“It is produced in small amounts, about 40–50 ml on the first day, which is all that an infant needs at a time. Colostrum is rich in white blood cells and antibodies, especially sIgA, and it contains a larger percentage of protein, minerals and fat-soluble vitamins (A, E and K) than later milk.”

A lactation expert at the University of Western Australia, Professor Peter Hartmann, said, “White blood cells contained in the colostrum, which babies are fed within the first few days of their lives, are important as far as immune responses are concerned. They provide protection and challenge pathogens.”

He said colostrum is rich in a crucial antibody called sIgA, adding, “This protects your baby against disease, not by passing into his bloodstream, but by lining his gastrointestinal tract.

“Molecules that have provided an immune defence against infection in the mother are transported in her blood to the breast, join together to form sIgA, and are secreted into her colostrums.”

“This sIgA becomes concentrated in the mucus lining of the baby’s gut and respiratory system, protecting him against illnesses the mother has already experienced.”

Speaking on how colostrum is formed, a Senior Matron at the Nnamdi Azikiwe Teaching Hospital, Mrs. Joy Mbonu, said pregnancy hormones manufactured by the placenta help in the development of colostrum in the mother’s breasts.

She said that colostrum helps to strengthen the baby’s immune system and establish a healthy gut by coating the intestines, which keeps harmful bacteria from being absorbed and offers ideal nutrition for the baby.

On the Vitamins and minerals in colostrum, she said, “Vitamin A is important for a baby’s vision and its deficiency is a major cause of blindness worldwide.

“Babies are usually born with low reserves of vitamin A, so colostrum helps in making up for the deficit. Those first three days or so are a crucial time for establishing breastfeeding.”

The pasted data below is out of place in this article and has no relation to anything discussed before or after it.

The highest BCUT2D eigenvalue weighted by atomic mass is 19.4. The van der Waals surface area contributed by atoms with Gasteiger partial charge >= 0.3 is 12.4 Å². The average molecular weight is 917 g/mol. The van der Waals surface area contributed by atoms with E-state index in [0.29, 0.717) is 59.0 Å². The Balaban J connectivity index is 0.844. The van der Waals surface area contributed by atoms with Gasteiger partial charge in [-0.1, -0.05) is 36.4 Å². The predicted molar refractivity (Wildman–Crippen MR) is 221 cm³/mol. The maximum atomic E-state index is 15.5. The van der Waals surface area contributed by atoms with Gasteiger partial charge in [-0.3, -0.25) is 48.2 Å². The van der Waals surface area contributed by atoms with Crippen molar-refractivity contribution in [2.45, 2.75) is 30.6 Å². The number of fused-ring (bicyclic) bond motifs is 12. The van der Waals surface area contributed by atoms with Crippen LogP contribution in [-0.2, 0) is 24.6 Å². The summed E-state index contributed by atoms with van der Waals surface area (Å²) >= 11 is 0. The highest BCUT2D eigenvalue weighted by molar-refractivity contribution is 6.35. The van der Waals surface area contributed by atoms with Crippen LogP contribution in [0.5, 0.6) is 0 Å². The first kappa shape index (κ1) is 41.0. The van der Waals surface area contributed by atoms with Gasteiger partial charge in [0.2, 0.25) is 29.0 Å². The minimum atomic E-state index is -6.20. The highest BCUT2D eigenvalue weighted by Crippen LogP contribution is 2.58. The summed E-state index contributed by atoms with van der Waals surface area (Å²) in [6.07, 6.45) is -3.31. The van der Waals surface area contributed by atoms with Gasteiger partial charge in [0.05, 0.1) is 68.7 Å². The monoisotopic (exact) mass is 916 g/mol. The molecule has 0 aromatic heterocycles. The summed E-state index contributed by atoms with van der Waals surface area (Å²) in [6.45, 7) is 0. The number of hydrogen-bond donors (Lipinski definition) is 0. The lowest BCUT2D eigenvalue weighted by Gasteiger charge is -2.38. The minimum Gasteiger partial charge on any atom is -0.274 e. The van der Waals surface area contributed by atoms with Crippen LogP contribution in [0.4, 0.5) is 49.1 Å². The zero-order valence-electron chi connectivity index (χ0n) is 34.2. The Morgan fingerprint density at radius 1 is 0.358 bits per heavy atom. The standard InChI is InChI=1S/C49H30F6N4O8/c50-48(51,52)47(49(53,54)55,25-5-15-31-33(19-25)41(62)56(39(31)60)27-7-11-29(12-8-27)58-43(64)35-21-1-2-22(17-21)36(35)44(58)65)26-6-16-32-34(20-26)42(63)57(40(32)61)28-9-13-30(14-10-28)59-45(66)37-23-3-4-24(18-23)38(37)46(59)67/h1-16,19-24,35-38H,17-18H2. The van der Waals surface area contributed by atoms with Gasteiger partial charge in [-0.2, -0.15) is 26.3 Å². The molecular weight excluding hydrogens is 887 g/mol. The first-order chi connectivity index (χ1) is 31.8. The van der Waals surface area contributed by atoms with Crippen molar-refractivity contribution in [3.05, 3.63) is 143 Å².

The matron noted that colostrum is also rich in magnesium, which supports the baby’s heart and bones; copper and zinc help to develop a strong immune system.

“Zinc also aids in brain development, and there’s nearly four times more zinc in colostrum than in mature milk,” she added.

The WHO and UNICEF jointly recommend colostrum feeding immediately after childbirth.

They stressed that early initiation of breastfeeding, within one hour of birth, protects the newborn from acquiring infections and reduces newborn mortality.

The two UN bodies noted that the risk of mortality due to diarrhoea and other infections can increase in infants that are partially breastfed or not breastfed at all.

They said exclusive breastfeeding for six months has many health benefits for the infant and mother, noting that chief among these is protection against gastrointestinal infections, which is observed not only in developing but also in industrialised countries.

“Breast milk is also a critical source of energy and nutrients during illness, and reduces mortality among children who are malnourished. Children and adolescents who were breastfed as babies are less likely to be overweight or obese.

“Additionally, they perform better on intelligence tests and have higher school attendance. Breast milk is also an important source of energy and nutrients in children aged 6–23 months. It can provide half or more of a child’s energy needs between the ages of six and 12 months, and one-third of energy needs between 12 and 24 months,” they stated.